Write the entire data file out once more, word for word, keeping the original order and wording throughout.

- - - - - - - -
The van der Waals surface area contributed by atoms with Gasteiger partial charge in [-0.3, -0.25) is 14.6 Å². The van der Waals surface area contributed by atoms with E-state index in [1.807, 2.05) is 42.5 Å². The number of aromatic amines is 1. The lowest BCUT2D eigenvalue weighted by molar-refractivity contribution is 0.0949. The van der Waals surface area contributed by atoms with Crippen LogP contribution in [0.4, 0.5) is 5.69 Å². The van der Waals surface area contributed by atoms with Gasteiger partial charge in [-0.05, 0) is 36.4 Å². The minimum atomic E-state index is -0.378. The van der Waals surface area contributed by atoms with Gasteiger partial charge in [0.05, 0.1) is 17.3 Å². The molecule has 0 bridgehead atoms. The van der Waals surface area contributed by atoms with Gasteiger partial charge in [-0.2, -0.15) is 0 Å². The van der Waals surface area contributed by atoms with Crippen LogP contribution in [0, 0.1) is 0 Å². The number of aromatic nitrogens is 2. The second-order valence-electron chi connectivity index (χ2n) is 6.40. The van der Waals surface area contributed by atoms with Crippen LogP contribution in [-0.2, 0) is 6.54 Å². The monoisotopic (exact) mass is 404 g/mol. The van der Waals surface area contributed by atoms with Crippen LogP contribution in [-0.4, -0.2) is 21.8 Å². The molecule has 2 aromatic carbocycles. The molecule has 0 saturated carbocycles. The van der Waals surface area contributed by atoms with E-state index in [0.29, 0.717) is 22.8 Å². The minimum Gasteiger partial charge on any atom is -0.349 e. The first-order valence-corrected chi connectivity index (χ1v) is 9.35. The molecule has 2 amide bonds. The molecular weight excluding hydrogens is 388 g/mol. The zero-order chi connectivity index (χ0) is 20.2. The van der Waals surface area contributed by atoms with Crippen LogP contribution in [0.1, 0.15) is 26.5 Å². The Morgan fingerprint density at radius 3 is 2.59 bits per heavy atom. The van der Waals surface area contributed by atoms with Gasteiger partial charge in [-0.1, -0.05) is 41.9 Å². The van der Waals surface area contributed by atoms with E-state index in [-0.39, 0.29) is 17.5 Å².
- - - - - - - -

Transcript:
The van der Waals surface area contributed by atoms with Gasteiger partial charge in [-0.3, -0.25) is 14.6 Å². The van der Waals surface area contributed by atoms with E-state index in [1.807, 2.05) is 42.5 Å². The number of aromatic amines is 1. The lowest BCUT2D eigenvalue weighted by molar-refractivity contribution is 0.0949. The van der Waals surface area contributed by atoms with Crippen LogP contribution in [0.4, 0.5) is 5.69 Å². The van der Waals surface area contributed by atoms with Gasteiger partial charge in [-0.05, 0) is 36.4 Å². The minimum atomic E-state index is -0.378. The van der Waals surface area contributed by atoms with Gasteiger partial charge in [0.05, 0.1) is 17.3 Å². The molecule has 0 bridgehead atoms. The van der Waals surface area contributed by atoms with Gasteiger partial charge in [-0.2, -0.15) is 0 Å². The van der Waals surface area contributed by atoms with Crippen LogP contribution in [0, 0.1) is 0 Å². The number of aromatic nitrogens is 2. The second-order valence-electron chi connectivity index (χ2n) is 6.40. The van der Waals surface area contributed by atoms with Crippen LogP contribution in [-0.2, 0) is 6.54 Å². The monoisotopic (exact) mass is 404 g/mol. The van der Waals surface area contributed by atoms with Crippen LogP contribution in [-0.4, -0.2) is 21.8 Å². The molecule has 2 aromatic carbocycles. The molecule has 0 saturated carbocycles. The van der Waals surface area contributed by atoms with E-state index in [0.29, 0.717) is 22.8 Å². The minimum Gasteiger partial charge on any atom is -0.349 e. The first-order valence-corrected chi connectivity index (χ1v) is 9.35. The molecule has 2 amide bonds. The molecular weight excluding hydrogens is 388 g/mol. The zero-order chi connectivity index (χ0) is 20.2. The van der Waals surface area contributed by atoms with Crippen LogP contribution in [0.1, 0.15) is 26.5 Å². The Morgan fingerprint density at radius 3 is 2.59 bits per heavy atom. The van der Waals surface area contributed by atoms with Gasteiger partial charge in [-0.1, -0.05) is 41.9 Å². The van der Waals surface area contributed by atoms with E-state index in [-0.39, 0.29) is 17.5 Å².